Bibliotherapy is really important, especially in today's climate. More people are suffering from anxiety, stress, overwork and burnout. They need to sit down and read and get away from all. They can reap the benefits of Bibliotherapy in so many ways. Also, during this time of pandemic, Bibliotherapy is all the more important because people have been having to spend more time on their own, separated from their loved ones. Through Bibliotherapy, they can actually reconnect with their loved ones by sharing books together. One of the things I talk about as a Bibliotherapist are some of the great ways of sharing books, reading aloud, reading over skype or zoom and reading books concurrently that you can discuss with loved ones who you’re separated from. There are so many ways Bibliotherapy can be incredibly helpful now.
We genuinely prescribe fiction more than non-fiction because we believe that by entering into a fictional universe, you inhabit the characters in a way that’s different to reading non-fiction. Non-fiction speaks to your conscious brain, whereas fiction speaks to your unconscious brain and you are fundamentally alerted by the experience of living in a character's life. You experience the catharsis of their emotions when you read fiction. When you read non-fiction, it can be brilliant, it can be life-changing, it can be incredibly informative but it doesn't necessarily affect you at the same level as a sea change in the same way fiction does.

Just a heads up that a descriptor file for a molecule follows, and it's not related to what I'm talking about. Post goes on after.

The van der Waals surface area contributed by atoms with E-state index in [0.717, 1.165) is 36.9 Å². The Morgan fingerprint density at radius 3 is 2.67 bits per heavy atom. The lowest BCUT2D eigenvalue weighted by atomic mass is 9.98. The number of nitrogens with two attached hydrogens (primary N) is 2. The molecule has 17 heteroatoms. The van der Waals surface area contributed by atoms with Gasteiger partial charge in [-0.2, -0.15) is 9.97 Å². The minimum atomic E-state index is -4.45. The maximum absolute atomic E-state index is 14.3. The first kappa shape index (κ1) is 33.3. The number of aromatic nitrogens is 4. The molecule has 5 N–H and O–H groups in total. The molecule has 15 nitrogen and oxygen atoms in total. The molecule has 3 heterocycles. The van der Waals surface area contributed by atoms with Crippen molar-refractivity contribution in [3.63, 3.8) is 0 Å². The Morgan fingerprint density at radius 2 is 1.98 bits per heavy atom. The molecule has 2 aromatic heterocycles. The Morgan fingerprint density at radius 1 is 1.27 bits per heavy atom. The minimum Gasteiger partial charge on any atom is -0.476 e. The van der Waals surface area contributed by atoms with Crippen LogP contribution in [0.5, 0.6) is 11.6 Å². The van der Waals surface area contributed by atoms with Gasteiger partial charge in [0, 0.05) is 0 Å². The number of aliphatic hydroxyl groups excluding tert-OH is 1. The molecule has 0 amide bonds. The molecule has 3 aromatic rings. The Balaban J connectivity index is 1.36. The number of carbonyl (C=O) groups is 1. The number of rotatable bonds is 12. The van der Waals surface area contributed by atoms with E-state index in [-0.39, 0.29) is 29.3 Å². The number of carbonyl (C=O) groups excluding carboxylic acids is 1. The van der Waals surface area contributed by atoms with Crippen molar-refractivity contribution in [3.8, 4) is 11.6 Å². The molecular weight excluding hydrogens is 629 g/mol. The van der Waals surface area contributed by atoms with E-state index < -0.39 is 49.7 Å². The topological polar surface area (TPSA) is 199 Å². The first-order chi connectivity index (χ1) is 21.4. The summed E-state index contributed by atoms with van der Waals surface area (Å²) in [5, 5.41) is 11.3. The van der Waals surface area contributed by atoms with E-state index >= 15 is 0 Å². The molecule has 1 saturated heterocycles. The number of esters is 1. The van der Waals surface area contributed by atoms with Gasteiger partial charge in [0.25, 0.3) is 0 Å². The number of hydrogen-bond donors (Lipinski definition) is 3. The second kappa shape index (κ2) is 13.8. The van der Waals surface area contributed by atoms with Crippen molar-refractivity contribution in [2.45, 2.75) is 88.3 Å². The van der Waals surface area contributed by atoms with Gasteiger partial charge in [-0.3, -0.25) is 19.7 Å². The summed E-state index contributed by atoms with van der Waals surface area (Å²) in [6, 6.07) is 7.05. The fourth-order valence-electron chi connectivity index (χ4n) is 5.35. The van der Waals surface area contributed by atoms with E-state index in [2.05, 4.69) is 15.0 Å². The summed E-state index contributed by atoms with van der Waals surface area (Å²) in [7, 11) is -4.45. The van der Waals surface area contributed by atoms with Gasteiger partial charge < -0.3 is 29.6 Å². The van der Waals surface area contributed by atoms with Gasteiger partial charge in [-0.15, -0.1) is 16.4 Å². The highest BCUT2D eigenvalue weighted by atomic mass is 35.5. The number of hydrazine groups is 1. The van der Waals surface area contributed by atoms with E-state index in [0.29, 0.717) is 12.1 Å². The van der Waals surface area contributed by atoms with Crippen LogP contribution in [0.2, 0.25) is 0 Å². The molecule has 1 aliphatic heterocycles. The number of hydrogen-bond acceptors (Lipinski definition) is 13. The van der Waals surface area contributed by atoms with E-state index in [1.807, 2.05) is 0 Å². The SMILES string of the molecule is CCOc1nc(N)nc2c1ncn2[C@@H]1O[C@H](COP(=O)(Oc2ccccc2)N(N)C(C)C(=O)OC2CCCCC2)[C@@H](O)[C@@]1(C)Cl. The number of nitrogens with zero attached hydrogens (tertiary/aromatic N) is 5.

I would say it’s a book called ‘Jitterbug Perfume’ by Tom Robbins', which is one of my favourite books of all time. My copy has lots of notes in it from places that I've marked. It’s a book about a man searching for immortality. It starts off in the 8th century A.D and carries on into the 1970’s. So he does find a way of living seemingly forever, I won’t tell you what happens, but it's a brilliant book which is full of ‘joie de vivre’. It’s a book that makes you think that anything is possible and it makes you feel a tremendous energy and joy for life. It’s a book that I read when I was in my early twenties and I just loved it’s message and the way it makes you feel energised and as if infinite possibilities are at your fingertips. It also made me believe even more in the transformative power of books.
Find yourself intrigued and want to find out more? Book your spot at one of Ella’s upcoming workshops here.